Pieces of Eight

shield of King Philip V The first coinage of the New World and what comes to mind when we think of Pirate Treasure are pieces of eight. These first coins, often called cob coins, were made from roughly cut planchets (blanks) by striking them with hand dies. The word Cobb comes from a simplification of the Spanish phrase, Cabo de Barra, which translates as, from a bar. After the coins are struck, they are weighed by an assayer who cuts off any excess Silver which is why most coins have some of the impression cut away. Due to this method of manufacturer no two coins are alike and many are collected for their unique shapes alone. The Cobb coin, like anything that is no longer available is becoming very scarce and hence more valuable. The few remaining Coins are the last vintage of the glory days of pirates and Treasure hunting and are fast disappearing into private hands.

Florenzada cross The most well known Treasure cobb-coins are those that came from the 1715 fleet that sank off the Coast Florida in that year. They can be identified by the shield of King Philip V shown to the left and the Florenzada cross, shown to the right, that was only used on Mexican coins. The 1715 coins, which I have a few, are being sold by some for more than a thousand dollars and can be seen on Mel Fisher's website in that amount.

Photographs of Cob Coins from the 1715 Spanish Fleet

cob Coin Cob Coin

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Pillar Dollar and Bust Dollar

The crude Hand-struck process was replaced in 1732 with the screw press method. The screw press was a technological jump which produced coins of consistent quality and eliminated the irregular stamp pattern inherent to the hand-held dies. This new process produced near-perfect coins of the Pillar Dollar design and later the Bust Dollar of the late 1700's. These later coins were in common use in the United States at the time, and also in world commerce and although they are not as unique as cobb-coins, they still represent coins from the heyday of piracy. They had the reigning Spanish Monarch's image on the obverse side and the pillars of Hercules wrapped in ribbons on the reverse. This design is believed to be the origin of our dollar sign symbol.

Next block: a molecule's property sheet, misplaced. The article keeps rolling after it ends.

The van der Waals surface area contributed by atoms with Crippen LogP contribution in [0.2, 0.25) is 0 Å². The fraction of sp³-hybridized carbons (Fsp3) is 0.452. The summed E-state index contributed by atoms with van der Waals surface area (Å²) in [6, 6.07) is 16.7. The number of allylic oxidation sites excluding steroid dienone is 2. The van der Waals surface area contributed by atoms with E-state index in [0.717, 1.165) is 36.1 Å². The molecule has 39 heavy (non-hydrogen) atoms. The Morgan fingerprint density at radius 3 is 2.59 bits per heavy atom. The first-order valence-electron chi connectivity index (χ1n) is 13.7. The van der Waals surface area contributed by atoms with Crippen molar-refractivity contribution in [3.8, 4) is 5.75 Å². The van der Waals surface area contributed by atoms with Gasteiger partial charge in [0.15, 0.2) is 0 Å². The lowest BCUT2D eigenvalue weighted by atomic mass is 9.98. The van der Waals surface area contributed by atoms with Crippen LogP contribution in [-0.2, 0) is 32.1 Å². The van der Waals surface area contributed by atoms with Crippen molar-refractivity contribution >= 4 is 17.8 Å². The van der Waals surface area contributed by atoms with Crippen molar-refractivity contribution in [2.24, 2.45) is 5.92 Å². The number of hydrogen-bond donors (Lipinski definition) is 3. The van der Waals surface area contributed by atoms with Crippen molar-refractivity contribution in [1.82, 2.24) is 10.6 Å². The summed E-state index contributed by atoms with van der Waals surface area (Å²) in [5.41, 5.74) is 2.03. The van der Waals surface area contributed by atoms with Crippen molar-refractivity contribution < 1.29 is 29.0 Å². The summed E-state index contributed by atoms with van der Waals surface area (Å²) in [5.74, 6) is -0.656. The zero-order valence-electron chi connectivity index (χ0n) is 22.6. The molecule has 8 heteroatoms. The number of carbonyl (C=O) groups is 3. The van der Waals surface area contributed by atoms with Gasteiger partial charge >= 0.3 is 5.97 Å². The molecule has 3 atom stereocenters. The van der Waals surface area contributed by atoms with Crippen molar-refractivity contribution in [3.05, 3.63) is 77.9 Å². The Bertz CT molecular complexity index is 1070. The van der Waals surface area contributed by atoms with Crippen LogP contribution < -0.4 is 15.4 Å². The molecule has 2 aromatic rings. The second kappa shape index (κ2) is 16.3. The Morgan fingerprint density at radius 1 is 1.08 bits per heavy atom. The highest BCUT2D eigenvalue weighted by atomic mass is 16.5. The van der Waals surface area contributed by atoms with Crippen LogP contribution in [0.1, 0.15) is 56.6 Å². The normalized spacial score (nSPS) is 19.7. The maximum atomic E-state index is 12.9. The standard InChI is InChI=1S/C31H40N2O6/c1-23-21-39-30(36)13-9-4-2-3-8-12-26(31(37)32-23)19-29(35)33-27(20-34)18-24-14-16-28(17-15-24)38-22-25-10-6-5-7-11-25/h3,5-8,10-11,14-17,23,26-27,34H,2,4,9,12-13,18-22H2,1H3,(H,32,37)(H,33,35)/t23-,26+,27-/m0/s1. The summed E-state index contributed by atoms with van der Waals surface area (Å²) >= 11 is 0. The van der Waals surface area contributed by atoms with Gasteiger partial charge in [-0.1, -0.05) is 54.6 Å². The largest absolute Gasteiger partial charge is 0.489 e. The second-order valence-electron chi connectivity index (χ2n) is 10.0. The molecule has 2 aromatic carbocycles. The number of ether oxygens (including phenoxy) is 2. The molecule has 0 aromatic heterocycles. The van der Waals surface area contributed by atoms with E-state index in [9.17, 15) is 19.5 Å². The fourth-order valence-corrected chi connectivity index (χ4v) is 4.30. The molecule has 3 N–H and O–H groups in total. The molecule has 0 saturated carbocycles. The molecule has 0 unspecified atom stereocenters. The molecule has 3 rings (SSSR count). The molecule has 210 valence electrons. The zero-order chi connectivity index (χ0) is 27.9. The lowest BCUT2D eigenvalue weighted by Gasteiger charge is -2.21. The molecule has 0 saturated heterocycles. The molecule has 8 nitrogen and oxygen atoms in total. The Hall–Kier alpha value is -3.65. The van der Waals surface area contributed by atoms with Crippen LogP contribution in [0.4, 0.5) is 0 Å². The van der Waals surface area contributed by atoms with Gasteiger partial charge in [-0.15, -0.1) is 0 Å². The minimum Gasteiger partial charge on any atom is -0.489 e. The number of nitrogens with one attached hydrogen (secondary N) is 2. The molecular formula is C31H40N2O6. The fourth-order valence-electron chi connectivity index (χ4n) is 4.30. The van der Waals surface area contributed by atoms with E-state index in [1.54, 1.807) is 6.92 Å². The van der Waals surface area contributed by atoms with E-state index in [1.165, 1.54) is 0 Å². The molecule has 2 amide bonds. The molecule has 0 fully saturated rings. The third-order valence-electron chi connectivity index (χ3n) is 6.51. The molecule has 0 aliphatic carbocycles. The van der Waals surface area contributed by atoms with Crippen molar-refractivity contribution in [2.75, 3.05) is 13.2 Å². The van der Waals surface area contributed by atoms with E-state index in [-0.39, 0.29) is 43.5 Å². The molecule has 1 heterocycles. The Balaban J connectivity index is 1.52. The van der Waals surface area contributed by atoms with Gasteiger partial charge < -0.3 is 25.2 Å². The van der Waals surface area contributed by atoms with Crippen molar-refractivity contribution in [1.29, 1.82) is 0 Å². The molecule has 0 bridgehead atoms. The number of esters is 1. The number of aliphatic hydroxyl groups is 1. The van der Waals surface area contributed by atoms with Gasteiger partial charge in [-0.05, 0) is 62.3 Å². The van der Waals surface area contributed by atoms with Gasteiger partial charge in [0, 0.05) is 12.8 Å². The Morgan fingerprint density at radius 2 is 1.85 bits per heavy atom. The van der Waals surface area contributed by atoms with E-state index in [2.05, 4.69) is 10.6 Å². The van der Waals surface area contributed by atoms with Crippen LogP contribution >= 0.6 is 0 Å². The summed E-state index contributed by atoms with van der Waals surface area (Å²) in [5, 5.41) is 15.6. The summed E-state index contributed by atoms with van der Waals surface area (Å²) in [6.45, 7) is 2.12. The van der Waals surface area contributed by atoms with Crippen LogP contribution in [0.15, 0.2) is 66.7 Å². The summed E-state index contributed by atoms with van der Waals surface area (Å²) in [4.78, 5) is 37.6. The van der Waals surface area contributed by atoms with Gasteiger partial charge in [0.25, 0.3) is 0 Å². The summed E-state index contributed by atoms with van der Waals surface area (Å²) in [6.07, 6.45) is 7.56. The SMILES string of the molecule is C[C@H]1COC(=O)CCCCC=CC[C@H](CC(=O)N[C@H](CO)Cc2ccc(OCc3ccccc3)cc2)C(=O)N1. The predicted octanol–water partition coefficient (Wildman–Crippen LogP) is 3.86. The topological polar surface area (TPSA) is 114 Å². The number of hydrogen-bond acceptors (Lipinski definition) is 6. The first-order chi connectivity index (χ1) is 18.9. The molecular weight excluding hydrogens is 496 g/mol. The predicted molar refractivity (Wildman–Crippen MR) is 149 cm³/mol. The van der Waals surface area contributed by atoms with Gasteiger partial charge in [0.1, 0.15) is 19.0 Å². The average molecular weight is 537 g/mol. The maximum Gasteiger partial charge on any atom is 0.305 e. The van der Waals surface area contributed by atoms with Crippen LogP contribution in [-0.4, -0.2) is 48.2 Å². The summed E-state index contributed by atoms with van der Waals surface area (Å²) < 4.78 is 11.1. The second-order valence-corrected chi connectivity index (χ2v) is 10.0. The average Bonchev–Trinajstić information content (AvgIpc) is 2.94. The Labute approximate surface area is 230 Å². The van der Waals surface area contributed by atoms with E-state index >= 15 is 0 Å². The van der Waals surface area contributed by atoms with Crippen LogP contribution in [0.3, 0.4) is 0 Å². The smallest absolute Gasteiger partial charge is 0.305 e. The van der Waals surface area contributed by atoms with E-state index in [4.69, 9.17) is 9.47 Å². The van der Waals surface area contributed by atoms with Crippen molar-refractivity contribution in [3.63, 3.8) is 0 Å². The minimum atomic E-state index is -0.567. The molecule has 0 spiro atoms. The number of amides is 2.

The Spanish bust Dollar was the currency of the world and because of this it became a target for counterfeiters; therefore, a practice arose where the money houses would authenticate coins by placing their symbols called a Chop-Mark on the coin. This practice continues today where on many of our paper money is a printed Chop-Mark.

Coins with these chop marks have become unique to collectors, with the chop marks themselves dictating the value of the coin.

The Coins that I show are from the treasure collection passed down to me. These coins are one-of-a-kind and anyone who is interested in obtaining one should send a message in the comments of our guest book to see if any are available.

Cob Coin Cob Coin

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Turquoise the Pirate Jewel

Turquoise is the most beautiful of all our semi precious stones and it has a place in contemporary jewelry as well as deep religious significance. The best and the most sought-after turquoise in the United States have come from Kingmen Arizona where for years jewelers have paid premiums to have this sky blue turquoise for their jewelry.

The bountiful supply that seemed to be endless for years has come to an end. Almost all the turquoise produced today is stabilized. This is a process where the mineral is soaked in plastic to hold it together and obviously the turquoise is a much inferior quality. The rough turquoise is no longer a thing of beauty but looks instead like a plastic gob.

Turquoise has always been identified with our Southwest and comes to mind when we think about western treasure sites. When I was travelling there in the 1960's I was able to purchase a few pounds of natural Kingmen rough turquoise. This beautiful turquoise is valuable as specimen pieces of natural turquoise rough. Less than 1 percent of the turquoise mined today comes close to its quality but it is now gone and there will be no more.

picture torquoise